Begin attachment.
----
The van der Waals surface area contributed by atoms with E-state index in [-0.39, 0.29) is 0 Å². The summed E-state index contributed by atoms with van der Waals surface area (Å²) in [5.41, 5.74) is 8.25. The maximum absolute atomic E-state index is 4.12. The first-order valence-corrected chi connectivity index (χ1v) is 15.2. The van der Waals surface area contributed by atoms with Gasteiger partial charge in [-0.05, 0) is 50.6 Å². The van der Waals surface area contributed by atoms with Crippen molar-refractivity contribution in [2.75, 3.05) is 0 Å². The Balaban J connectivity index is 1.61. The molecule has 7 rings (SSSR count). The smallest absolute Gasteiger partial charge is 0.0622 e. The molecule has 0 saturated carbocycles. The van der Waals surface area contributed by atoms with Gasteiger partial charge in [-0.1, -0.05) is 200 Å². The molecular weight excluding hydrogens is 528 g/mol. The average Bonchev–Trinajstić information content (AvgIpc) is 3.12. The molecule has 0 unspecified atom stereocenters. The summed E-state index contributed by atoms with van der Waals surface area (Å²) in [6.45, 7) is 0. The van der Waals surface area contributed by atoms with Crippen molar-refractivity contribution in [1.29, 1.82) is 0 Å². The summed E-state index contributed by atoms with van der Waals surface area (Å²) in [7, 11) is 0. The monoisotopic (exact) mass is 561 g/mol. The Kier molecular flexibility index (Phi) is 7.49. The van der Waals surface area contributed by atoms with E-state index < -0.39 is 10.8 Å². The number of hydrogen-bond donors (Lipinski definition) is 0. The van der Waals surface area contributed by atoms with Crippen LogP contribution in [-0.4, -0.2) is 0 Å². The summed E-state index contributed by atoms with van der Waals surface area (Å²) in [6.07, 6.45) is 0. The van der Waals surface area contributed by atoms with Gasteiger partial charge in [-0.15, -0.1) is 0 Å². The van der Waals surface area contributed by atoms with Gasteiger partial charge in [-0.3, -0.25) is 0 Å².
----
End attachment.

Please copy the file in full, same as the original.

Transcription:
The van der Waals surface area contributed by atoms with E-state index in [-0.39, 0.29) is 0 Å². The summed E-state index contributed by atoms with van der Waals surface area (Å²) in [5.41, 5.74) is 8.25. The maximum absolute atomic E-state index is 4.12. The first-order valence-corrected chi connectivity index (χ1v) is 15.2. The van der Waals surface area contributed by atoms with Gasteiger partial charge in [-0.05, 0) is 50.6 Å². The van der Waals surface area contributed by atoms with Crippen molar-refractivity contribution in [2.75, 3.05) is 0 Å². The Balaban J connectivity index is 1.61. The molecule has 7 rings (SSSR count). The smallest absolute Gasteiger partial charge is 0.0622 e. The molecule has 0 saturated carbocycles. The van der Waals surface area contributed by atoms with Gasteiger partial charge in [-0.1, -0.05) is 200 Å². The molecular weight excluding hydrogens is 528 g/mol. The average Bonchev–Trinajstić information content (AvgIpc) is 3.12. The molecule has 0 unspecified atom stereocenters. The summed E-state index contributed by atoms with van der Waals surface area (Å²) in [6.45, 7) is 0. The van der Waals surface area contributed by atoms with Crippen molar-refractivity contribution in [1.29, 1.82) is 0 Å². The summed E-state index contributed by atoms with van der Waals surface area (Å²) in [7, 11) is 0. The monoisotopic (exact) mass is 561 g/mol. The Kier molecular flexibility index (Phi) is 7.49. The van der Waals surface area contributed by atoms with E-state index < -0.39 is 10.8 Å². The number of hydrogen-bond donors (Lipinski definition) is 0. The van der Waals surface area contributed by atoms with Crippen LogP contribution in [-0.4, -0.2) is 0 Å². The summed E-state index contributed by atoms with van der Waals surface area (Å²) in [6.07, 6.45) is 0. The van der Waals surface area contributed by atoms with Gasteiger partial charge in [-0.15, -0.1) is 0 Å². The van der Waals surface area contributed by atoms with Gasteiger partial charge in [-0.3, -0.25) is 0 Å².